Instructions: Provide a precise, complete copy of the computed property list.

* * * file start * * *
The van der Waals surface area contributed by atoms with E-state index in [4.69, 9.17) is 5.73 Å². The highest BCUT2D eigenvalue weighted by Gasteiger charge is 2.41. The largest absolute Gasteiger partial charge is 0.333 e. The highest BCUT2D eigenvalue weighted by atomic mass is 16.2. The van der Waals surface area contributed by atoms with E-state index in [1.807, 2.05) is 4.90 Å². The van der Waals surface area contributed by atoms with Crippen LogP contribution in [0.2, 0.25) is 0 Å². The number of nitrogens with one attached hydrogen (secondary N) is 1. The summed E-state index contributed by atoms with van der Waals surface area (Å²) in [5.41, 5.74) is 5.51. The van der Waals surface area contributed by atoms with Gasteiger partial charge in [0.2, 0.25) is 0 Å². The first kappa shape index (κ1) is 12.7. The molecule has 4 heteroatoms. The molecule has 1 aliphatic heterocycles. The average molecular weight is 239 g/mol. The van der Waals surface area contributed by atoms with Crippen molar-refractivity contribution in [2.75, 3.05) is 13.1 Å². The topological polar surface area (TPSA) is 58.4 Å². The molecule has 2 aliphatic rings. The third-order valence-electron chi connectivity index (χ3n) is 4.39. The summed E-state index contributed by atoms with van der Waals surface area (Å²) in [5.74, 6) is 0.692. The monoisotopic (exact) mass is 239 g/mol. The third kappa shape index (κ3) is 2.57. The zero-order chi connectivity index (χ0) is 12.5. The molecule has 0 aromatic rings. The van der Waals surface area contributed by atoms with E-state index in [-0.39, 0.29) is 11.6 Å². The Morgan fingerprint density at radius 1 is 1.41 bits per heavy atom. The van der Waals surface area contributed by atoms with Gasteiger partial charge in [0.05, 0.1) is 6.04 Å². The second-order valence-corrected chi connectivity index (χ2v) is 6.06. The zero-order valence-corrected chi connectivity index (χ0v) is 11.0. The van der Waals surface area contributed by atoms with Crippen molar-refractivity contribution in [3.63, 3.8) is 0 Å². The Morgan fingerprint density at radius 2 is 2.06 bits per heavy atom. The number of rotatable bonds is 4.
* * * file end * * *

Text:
The van der Waals surface area contributed by atoms with E-state index in [4.69, 9.17) is 5.73 Å². The highest BCUT2D eigenvalue weighted by Gasteiger charge is 2.41. The largest absolute Gasteiger partial charge is 0.333 e. The highest BCUT2D eigenvalue weighted by atomic mass is 16.2. The van der Waals surface area contributed by atoms with E-state index in [1.807, 2.05) is 4.90 Å². The van der Waals surface area contributed by atoms with Crippen LogP contribution in [0.2, 0.25) is 0 Å². The number of nitrogens with one attached hydrogen (secondary N) is 1. The summed E-state index contributed by atoms with van der Waals surface area (Å²) in [5.41, 5.74) is 5.51. The van der Waals surface area contributed by atoms with Gasteiger partial charge in [0.2, 0.25) is 0 Å². The first kappa shape index (κ1) is 12.7. The molecule has 4 heteroatoms. The molecule has 1 aliphatic heterocycles. The average molecular weight is 239 g/mol. The van der Waals surface area contributed by atoms with Crippen molar-refractivity contribution in [2.75, 3.05) is 13.1 Å². The topological polar surface area (TPSA) is 58.4 Å². The molecule has 2 aliphatic rings. The third-order valence-electron chi connectivity index (χ3n) is 4.39. The summed E-state index contributed by atoms with van der Waals surface area (Å²) in [5.74, 6) is 0.692. The monoisotopic (exact) mass is 239 g/mol. The third kappa shape index (κ3) is 2.57. The zero-order chi connectivity index (χ0) is 12.5. The molecule has 0 aromatic rings. The van der Waals surface area contributed by atoms with E-state index in [-0.39, 0.29) is 11.6 Å². The Morgan fingerprint density at radius 1 is 1.41 bits per heavy atom. The van der Waals surface area contributed by atoms with Gasteiger partial charge in [0.05, 0.1) is 6.04 Å². The second-order valence-corrected chi connectivity index (χ2v) is 6.06. The zero-order valence-corrected chi connectivity index (χ0v) is 11.0. The van der Waals surface area contributed by atoms with Crippen molar-refractivity contribution in [3.63, 3.8) is 0 Å². The Morgan fingerprint density at radius 2 is 2.06 bits per heavy atom. The number of rotatable bonds is 4.